Kazakhstan starts using balloon sinuplasty to treat respiratory system ilnesses 03 декабря 2013, 15:07
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The doctors demonstrate the device for balloon sinuplasty. ©Alisher Akhmetov
Respiratory system illnesses will be treated with the use of balloon sinuplasty technique in Kazakhstan, Tengrinews reports.
Balloon sinuplasty is a procedure that ear, nose and throat surgeons may use for treatment of blocked sinuses. Patients diagnosed with sinusitis but not responding to medications may be candidates for the sinus surgery.
Two such procedures have already been made in the Central Clinical Hospital of the Presidential Administration in Almaty. Both operations were free of charge for the patients. The main point of the technique is that the procedure is less invasive than the traditional functional endoscopic sinus surgery. The treatment of sinusitis, for example a genyantritis, is done with the help of a special tool for widening of the blocked parts of the respiratory channels.
Respiratory system illnesses such as genyantritis are usually treated either with sprays and pills, or with surgeons that involve use of tools, Almas Amangaliyev, the head of the Otolaryngology Department of the Central Clinical Hospital, explained. "The air sinuses are broken (during such surgeries), tissues are removed and there is often some bleeding. The balloon sinuplasty is less traumatic. The fistula -- the deformed part of the respiratory channel -- is widened by a special balloon that makes it possible to drainage and treated the section with different drugs," Amangaliyev said.
Sinus surgery with the use of the balloons may be performed in a hospital in an outpatient surgery setting or in a physician’s office under local anesthesia. The surgeon and patient determine the ideal site and anesthesia type for the procedure based on the patient's medical history, surgical need and preferences. The physician inserts a guide catheter through the nostril and near the sinus opening under endoscopic visualization. A flexible guide wire is then introduced into the targeted sinus to confirm access. Most guide wires have a light on the tip which may produce light transmission seen through the skin to help the physician with correct placement of the guide wire. Once access to a blocked sinus is confirmed, a balloon catheter is advanced over the guide wire and positioned in the blocked sinus opening for inflation. The balloon is inflated and it is hoped that the sinus will remain open after the balloon is then deflated and removed.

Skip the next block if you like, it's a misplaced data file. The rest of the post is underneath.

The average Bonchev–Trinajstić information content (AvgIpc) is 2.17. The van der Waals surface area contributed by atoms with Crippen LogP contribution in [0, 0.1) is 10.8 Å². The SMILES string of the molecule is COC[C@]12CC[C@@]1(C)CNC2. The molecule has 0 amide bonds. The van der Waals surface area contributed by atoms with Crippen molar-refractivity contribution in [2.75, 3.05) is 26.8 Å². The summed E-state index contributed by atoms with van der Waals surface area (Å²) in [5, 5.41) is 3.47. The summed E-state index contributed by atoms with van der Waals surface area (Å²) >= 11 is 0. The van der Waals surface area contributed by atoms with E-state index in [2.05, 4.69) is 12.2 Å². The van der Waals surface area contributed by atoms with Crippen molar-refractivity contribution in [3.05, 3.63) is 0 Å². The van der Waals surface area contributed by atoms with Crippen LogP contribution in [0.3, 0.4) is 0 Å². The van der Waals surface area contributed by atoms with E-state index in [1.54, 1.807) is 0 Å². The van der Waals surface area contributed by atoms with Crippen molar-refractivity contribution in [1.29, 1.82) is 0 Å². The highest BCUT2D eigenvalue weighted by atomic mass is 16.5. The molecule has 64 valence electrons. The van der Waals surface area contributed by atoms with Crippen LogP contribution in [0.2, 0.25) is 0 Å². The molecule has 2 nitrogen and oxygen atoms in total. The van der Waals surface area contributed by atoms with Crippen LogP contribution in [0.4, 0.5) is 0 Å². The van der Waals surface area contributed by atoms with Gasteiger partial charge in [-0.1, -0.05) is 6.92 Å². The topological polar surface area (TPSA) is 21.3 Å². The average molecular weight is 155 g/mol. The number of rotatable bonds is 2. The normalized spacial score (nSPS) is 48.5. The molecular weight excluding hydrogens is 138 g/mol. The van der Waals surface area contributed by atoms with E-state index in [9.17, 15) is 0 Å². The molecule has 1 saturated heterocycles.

The whole procedure usually takes from 15 minutes to one hour, the doctor said. Amagaliyev said that the technique greately reduced the general recovery period compared with the traditional surgery. "The patient may be discharged and allowed to go home in the same day the surgery is made and return to his usual life the next day. After the traditional surgery the patient had to stay in the hospital for 5 or 7 days," the doctor said. He added that according to the world statistics, the rate of the patients' full recovery thanks to the method makes 96%.
"After we practice the procedure and it proves its efficiency we ill introduce it into the register to make it part of the state procurement order (to make the surgery available for free to a set number of patients a year). Sinusitis pathologies are the most widespread kind of otolaryngology pathologies," Amangaliyev said.
The doctor pointed out that there is the only drawback of the new method it was the cost of the materials. The price of the special single-use unit equipment exceeds 250 thousand tenge ($1600). And in some cases not one, but several balloons are needed during one operation to widen several air sinuses, the doctor said.
According to the experts, balloon sinuplasty isn't the cross functional method. Some cases still require the traditional surgical intervention.
Professor Oleg Merkulov from Russia arrived to Kazakhstan to teach Kazakhstan's colleagues to implement the new treatment technique of respiratory system illnesses during a three-day course. The operation started to be implemented in Russia in 2012 and according to Preofessor Merkulov thousands of people have been already been treated with the use of the technique. "The method allows us to use the existing arsenal with a higher chance for success," Merkulov said. And there is always space for the traditional surgery in cases when the new procedure does not result in the full recovery, he added.
Balloon technology was initially cleared by the U.S. Food and Drug Administration in 2005 and is an endoscopic, catheter-based system for chronic sinusitis. It uses a balloon over a wire catheter to dilate sinus passageways. When the balloon is inflated, it is hoped that the sinus openings will dilate and widen the walls of the sinus passageway, with the goal of restoring normal drainage.